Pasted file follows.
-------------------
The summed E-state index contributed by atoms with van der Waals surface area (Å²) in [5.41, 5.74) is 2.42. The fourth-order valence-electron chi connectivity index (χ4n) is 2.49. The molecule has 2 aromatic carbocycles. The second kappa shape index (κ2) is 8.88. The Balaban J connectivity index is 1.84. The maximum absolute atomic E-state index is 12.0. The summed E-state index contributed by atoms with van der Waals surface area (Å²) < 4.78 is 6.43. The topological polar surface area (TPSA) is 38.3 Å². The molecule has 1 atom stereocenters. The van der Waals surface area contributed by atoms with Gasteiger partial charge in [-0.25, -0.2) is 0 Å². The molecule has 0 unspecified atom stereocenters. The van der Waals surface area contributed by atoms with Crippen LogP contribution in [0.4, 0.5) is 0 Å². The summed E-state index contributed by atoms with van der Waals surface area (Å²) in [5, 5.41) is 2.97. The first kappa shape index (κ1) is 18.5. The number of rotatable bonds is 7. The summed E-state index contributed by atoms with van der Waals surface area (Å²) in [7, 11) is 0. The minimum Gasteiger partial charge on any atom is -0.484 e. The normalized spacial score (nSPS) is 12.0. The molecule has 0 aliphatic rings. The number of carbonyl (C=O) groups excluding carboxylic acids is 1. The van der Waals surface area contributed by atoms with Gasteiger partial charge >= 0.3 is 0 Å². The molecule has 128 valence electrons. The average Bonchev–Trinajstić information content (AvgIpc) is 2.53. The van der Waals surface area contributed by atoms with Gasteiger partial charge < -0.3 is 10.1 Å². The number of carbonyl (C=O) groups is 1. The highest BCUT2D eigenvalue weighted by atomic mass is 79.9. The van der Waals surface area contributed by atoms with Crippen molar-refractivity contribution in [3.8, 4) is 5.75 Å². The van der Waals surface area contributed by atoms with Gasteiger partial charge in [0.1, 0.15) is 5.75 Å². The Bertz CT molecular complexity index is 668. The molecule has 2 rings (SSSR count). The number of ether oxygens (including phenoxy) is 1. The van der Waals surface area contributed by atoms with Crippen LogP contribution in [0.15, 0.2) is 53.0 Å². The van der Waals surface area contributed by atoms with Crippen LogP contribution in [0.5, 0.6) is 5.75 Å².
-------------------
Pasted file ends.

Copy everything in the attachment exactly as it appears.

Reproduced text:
The summed E-state index contributed by atoms with van der Waals surface area (Å²) in [5.41, 5.74) is 2.42. The fourth-order valence-electron chi connectivity index (χ4n) is 2.49. The molecule has 2 aromatic carbocycles. The second kappa shape index (κ2) is 8.88. The Balaban J connectivity index is 1.84. The maximum absolute atomic E-state index is 12.0. The summed E-state index contributed by atoms with van der Waals surface area (Å²) < 4.78 is 6.43. The topological polar surface area (TPSA) is 38.3 Å². The molecule has 1 atom stereocenters. The van der Waals surface area contributed by atoms with Gasteiger partial charge in [-0.25, -0.2) is 0 Å². The molecule has 0 unspecified atom stereocenters. The van der Waals surface area contributed by atoms with Crippen LogP contribution in [0.4, 0.5) is 0 Å². The summed E-state index contributed by atoms with van der Waals surface area (Å²) in [5, 5.41) is 2.97. The first kappa shape index (κ1) is 18.5. The number of rotatable bonds is 7. The summed E-state index contributed by atoms with van der Waals surface area (Å²) in [7, 11) is 0. The minimum Gasteiger partial charge on any atom is -0.484 e. The normalized spacial score (nSPS) is 12.0. The molecule has 0 aliphatic rings. The number of carbonyl (C=O) groups excluding carboxylic acids is 1. The van der Waals surface area contributed by atoms with Gasteiger partial charge >= 0.3 is 0 Å². The molecule has 128 valence electrons. The average Bonchev–Trinajstić information content (AvgIpc) is 2.53. The van der Waals surface area contributed by atoms with Gasteiger partial charge < -0.3 is 10.1 Å². The number of carbonyl (C=O) groups is 1. The highest BCUT2D eigenvalue weighted by atomic mass is 79.9. The van der Waals surface area contributed by atoms with Crippen molar-refractivity contribution in [3.8, 4) is 5.75 Å². The van der Waals surface area contributed by atoms with Gasteiger partial charge in [0.1, 0.15) is 5.75 Å². The Bertz CT molecular complexity index is 668. The molecule has 2 rings (SSSR count). The number of ether oxygens (including phenoxy) is 1. The van der Waals surface area contributed by atoms with Crippen LogP contribution in [0.15, 0.2) is 53.0 Å². The van der Waals surface area contributed by atoms with Crippen LogP contribution in [0.5, 0.6) is 5.75 Å².